Purpose of The Whistle Blowers Protection Act, 2011:
This Act received the assent of the President on 9th May,2014. It essentially provides for the mechanism to (i) receive complaints relating to disclosure on any allegation of corruption or willful misuse of power or willful misuse of discretion against any public servant ; (ii) inquire or cause an inquiry into such disclosure; and (iii) provide adequate safe guards against victimization of the person making such complaint. Before the Act could be brought into force, the government introduced the Whistle Blowers Protection (Amendment) Bill, 2015 to further amend the Principal Act. The Amendment Act has been passed by the Lok Sabha and awaits the approval of the Rajya Sabha.
Some of the Amendments are salutary in nature:
2.Some of the amendments are beneficial from point of view of public interest and are welcome. In fact, these should have been kept in view when the Principal Act itself was introduced in Parliament. Some of such prominent amendments are:
(a) Section 8 (1) of the Principal Act provided that no person shall be required to furnish any such information or answer any such question or produce any document or information or render any other assistance if it is likely to prejudicially affect the “decency or morality”, as might involve the disclosure of the proceedings of the Union / State Cabinet or of any Committee of the Union / State Cabinet. The expressions “decency” and “ morality’ are vague and difficult to define and as such subject to different interpretations. The proposed amendment of section 8(1) has the impact of deleting these two expressions;
(b)It is proposed to insert a new section 4(1A) to provide that no public interest disclosure shall be made , if such disclosure contains (i) information which has been expressly forbidden to be published by any court of law or tribunal; (ii) information the disclosure of which would cause a breach of privilege of Parliament or State Legislature; (iii) information received in confidence from a foreign government; and (iv) information the disclosure of which would endanger the life or physical safety of any person or identify the source of information or assistance given in confidence for law enforcement or security purposes; (v) information which would impede the process of investigation or apprehension or prosecution of offenders; and (vi) personal information devoid of any public interest or which would cause unwarranted invasion of the privacy of an individual unless such information has been obtained under the Right to Information Act 2005.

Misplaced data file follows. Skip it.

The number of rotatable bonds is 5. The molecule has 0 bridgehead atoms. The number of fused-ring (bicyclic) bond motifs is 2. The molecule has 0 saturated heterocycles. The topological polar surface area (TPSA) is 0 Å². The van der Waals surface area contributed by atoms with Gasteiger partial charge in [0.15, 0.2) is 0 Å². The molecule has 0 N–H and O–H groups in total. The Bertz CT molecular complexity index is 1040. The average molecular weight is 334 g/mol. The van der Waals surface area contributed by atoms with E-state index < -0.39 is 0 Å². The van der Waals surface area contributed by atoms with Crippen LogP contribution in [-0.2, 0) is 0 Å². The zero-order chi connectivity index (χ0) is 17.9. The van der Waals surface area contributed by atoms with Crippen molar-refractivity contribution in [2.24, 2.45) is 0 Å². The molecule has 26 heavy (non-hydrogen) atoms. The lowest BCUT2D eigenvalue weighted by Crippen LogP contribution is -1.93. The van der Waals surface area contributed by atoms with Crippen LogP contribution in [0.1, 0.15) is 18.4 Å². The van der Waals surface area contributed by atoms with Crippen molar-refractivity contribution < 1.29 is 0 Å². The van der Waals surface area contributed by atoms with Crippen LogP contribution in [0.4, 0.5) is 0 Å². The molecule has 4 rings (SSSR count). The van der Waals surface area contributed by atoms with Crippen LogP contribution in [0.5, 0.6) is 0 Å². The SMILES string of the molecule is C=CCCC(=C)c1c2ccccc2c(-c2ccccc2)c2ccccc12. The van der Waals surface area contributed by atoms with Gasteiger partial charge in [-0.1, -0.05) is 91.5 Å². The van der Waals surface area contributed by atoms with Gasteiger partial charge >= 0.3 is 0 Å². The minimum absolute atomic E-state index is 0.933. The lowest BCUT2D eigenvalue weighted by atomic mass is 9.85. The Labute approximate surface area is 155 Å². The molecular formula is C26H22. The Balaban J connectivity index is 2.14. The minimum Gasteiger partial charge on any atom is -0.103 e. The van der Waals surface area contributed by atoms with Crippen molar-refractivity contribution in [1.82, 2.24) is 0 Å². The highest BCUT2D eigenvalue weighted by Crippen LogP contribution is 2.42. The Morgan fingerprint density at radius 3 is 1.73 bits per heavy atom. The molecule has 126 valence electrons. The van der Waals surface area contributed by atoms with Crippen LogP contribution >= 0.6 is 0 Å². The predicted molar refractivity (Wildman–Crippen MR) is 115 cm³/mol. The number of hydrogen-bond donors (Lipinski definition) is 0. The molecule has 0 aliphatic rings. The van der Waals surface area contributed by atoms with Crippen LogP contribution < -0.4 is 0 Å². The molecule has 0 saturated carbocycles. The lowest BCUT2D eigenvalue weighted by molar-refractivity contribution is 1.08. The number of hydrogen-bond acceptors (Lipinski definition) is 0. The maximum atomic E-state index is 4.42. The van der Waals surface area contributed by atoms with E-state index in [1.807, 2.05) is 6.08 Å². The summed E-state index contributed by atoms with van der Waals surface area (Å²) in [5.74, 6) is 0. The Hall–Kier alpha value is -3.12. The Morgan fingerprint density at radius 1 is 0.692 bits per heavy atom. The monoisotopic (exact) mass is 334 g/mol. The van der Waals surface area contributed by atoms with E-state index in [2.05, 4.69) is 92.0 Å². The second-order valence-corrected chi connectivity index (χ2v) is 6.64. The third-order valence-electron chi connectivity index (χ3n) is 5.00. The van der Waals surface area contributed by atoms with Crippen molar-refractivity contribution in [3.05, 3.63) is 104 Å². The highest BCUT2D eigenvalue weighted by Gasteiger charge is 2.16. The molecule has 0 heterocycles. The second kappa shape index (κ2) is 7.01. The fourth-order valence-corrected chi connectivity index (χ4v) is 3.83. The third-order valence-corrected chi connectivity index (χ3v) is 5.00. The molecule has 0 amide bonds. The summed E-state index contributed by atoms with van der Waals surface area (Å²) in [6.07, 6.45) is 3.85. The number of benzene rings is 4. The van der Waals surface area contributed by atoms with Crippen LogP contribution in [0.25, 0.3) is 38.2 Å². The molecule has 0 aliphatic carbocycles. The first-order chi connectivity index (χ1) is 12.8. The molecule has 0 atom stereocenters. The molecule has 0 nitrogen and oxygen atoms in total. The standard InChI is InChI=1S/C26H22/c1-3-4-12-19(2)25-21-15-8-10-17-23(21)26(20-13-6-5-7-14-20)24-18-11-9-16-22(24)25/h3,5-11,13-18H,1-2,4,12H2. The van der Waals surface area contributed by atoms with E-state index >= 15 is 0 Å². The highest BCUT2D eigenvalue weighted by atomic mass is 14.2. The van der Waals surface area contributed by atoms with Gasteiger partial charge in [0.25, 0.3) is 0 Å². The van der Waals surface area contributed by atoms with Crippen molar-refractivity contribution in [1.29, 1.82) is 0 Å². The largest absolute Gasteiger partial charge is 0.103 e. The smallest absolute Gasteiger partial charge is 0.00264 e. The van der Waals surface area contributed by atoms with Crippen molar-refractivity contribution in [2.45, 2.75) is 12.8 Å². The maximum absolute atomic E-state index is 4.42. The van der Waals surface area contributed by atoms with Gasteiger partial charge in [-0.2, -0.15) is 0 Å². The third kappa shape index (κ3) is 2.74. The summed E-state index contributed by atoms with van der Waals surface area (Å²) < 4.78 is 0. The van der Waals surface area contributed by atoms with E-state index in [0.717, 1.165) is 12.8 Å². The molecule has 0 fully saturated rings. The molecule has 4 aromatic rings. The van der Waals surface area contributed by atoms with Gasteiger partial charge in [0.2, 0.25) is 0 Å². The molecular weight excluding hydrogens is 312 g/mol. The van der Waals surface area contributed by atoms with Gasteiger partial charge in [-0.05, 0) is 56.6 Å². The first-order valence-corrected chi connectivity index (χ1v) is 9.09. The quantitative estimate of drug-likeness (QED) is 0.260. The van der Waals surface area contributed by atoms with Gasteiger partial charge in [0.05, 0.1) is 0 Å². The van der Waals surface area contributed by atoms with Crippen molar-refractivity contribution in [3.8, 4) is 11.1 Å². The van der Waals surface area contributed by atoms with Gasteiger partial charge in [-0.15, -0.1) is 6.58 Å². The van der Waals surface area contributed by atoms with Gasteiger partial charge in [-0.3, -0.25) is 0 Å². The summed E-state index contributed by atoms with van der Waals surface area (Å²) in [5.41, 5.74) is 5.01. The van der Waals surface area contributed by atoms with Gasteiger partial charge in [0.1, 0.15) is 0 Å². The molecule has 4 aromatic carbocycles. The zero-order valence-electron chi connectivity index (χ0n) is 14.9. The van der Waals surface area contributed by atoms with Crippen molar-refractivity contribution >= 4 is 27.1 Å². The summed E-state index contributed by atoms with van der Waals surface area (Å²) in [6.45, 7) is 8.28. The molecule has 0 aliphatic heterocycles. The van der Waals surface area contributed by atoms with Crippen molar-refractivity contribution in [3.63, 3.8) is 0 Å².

Some of the other Amendments are restrictive in nature:
3.Some of the Amendments being made in the Principal Act raise a question mark ,as briefly discussed below:
(a) Section 4(1) of the Principal Act provided that “Notwithstanding anything contained in the provisions of the Official Secrets Act, 1923”, any public servant or any person including any non-governmental organization may make a public interest complaint relating to commission of an offence under the Prevention of Corruption Act, 1988 or willful misuse of power or commission of a criminal offence. The words “Notwithstanding anything contained in the provisions of the Official Secrets Act, 1923” have been deleted in the amended section 4(1).
(b) Section 8 of the principal Act provided that no person shall be required to furnish any such information or answer any such question or produce any document or information or render any other assistance if it is likely to prejudicially affect the interest of the sovereignty and integrity of India, the security of the State, friendly relations with foreign State, public order, decency or morality or in relation to contempt of court, defamation or incitement to an offence, as might involve the disclosure of the proceedings of the Union / State Cabinet or of any Committee of the Union / State Cabinet. In other words, a person as per the Principal Act was free to assist in an inquiry into a complaint falling within the ambit of the aforesaid areas so long as it did not compromise the confidentiality of the proceedings of the Cabinet or its Committee. However, in the amendment Bill passed by the Lok Sabha, a new section numbered as 4(1A) has been added which would have the effect of preventing all kinds of disclosure from being made, or inquired into, in these area.